I tend to agree with the opinions of Germaine Greer; I think Australians are confused about our identity.
Perhaps this is the reason for the 'tall poppy syndrome' that exists here in our homeland, as viral as Facebook.
We call ourselves the lucky country, the sunburnt country with the laid back culture.
It wasn't until I travelled to Europe, America and Asia, that I realised and appreciated some of the positives of being an Australian. One certainly feels safe here, that is for sure.
But is our laid back syndrome crippling?
In America, its all about being patriotic. I found out first hand, arriving in New York on Independence Day.
I had what they call a 'cultural cringe' as I took photos of the American flag displayed on curtains, cups, pens, walls, letterboxes and clothing, it was a little overwhelming to say the least. Not to mention the very Un-Australian welcome I received from our patriotic American friends.
Can you imagine a foreigner arriving to your home on Australia Day?
They would be invited to join the celebrations would they not?
Well, that day I was left in my temporary housing alone, while my four American housemates celebrated Independence Day with a BBQ. Sour grapes aside, I love countries that encourage and support the individual and the go-getter and Americans do it so well.
If you are an ambitious Aussie, one can feel stifled here, especially in the entertainment industry. (I speak from personal experience) A go-getter attitude can scare Australian employers rather than get you hired.
[B] So what is the Most Australian Way to Spend Australia Day?[B]
Is going out on the 26th of January, wearing Australian flag tattoos and guzzling VB the way to go?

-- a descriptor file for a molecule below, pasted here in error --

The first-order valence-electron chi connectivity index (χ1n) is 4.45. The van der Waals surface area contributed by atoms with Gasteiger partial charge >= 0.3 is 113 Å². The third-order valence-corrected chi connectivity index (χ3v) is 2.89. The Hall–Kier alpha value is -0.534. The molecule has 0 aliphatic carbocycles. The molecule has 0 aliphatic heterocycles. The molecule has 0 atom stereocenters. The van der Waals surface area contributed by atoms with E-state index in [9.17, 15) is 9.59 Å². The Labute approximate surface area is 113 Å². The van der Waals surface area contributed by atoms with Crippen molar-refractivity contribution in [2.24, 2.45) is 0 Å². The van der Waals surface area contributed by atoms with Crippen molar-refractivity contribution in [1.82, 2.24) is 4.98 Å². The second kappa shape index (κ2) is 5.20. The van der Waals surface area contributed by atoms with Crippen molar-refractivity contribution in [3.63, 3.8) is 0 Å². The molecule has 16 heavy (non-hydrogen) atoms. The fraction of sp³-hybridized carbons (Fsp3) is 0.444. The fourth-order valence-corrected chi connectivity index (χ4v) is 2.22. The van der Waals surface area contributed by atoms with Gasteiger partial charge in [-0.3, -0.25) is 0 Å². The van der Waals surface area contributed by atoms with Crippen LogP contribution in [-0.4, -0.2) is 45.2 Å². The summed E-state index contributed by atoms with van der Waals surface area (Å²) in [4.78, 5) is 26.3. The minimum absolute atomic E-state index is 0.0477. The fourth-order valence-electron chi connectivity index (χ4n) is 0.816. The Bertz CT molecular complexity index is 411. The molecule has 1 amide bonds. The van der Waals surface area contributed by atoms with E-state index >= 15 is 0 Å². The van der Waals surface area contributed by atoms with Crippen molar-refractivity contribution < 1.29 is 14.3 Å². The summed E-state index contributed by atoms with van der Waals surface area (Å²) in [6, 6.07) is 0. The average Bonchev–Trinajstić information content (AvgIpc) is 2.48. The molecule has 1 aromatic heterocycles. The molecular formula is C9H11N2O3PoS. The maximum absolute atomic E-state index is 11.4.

I cringe at that too. Am I a sceptic?
I would like to believe we are a deeper, more intelligent nation.
I believe the most Australian way to celebrate Australia Day is to broaden our thinking. To make a shift in ourselves and our lives, that actually moves us forward in the big picture. Funding for the arts, acceptance and laws passed regarding gay marriage, increased protection and supervision of our elderly in nursing homes and palliative care hospices. These are just some examples. Am I being idealistic?
What is the most Australian way to spend Australia Day?
Maybe the most Australian way would be NOT to celebrate Australia Day :)
I must admit, I feel uneasy about patriotism. People draped in Australian flags seem too often to contain a dislike of anyone not like them (this seems to apply to Anglos, mainly. I think Anglos have the biggest identity crisis of all the groups)
I wonder, considering the history of the way this country was founded, how much that feeds into our identity crisis.
I would like more Australians to be less judgmental and accept all Australians as worthy of respect. I am 5th generation Australian with British heritage. I have always thought of myself and family as Australian. Where did the term 'Anglo' come from? I find this disrespectful.I do not put labels on any of my community.
I am sorry to think that those of us who are happy to wave the flag are considered to be "cringe worthy" or worse still "secret racists". If you are any sort of discerning traveller, you will notice in other countries on their special day, there are lots of flags, bunting, decorations and events in many cities, towns and villages. Have you been in France on Bastille Day? Have you been in Estonia on it's national day of independence? What about Poland? It's called patriotism - not racism. So why not celebrate Australia Day with all it's attendant "cringe worthy" decorations and don't let the nay-sayers put you off.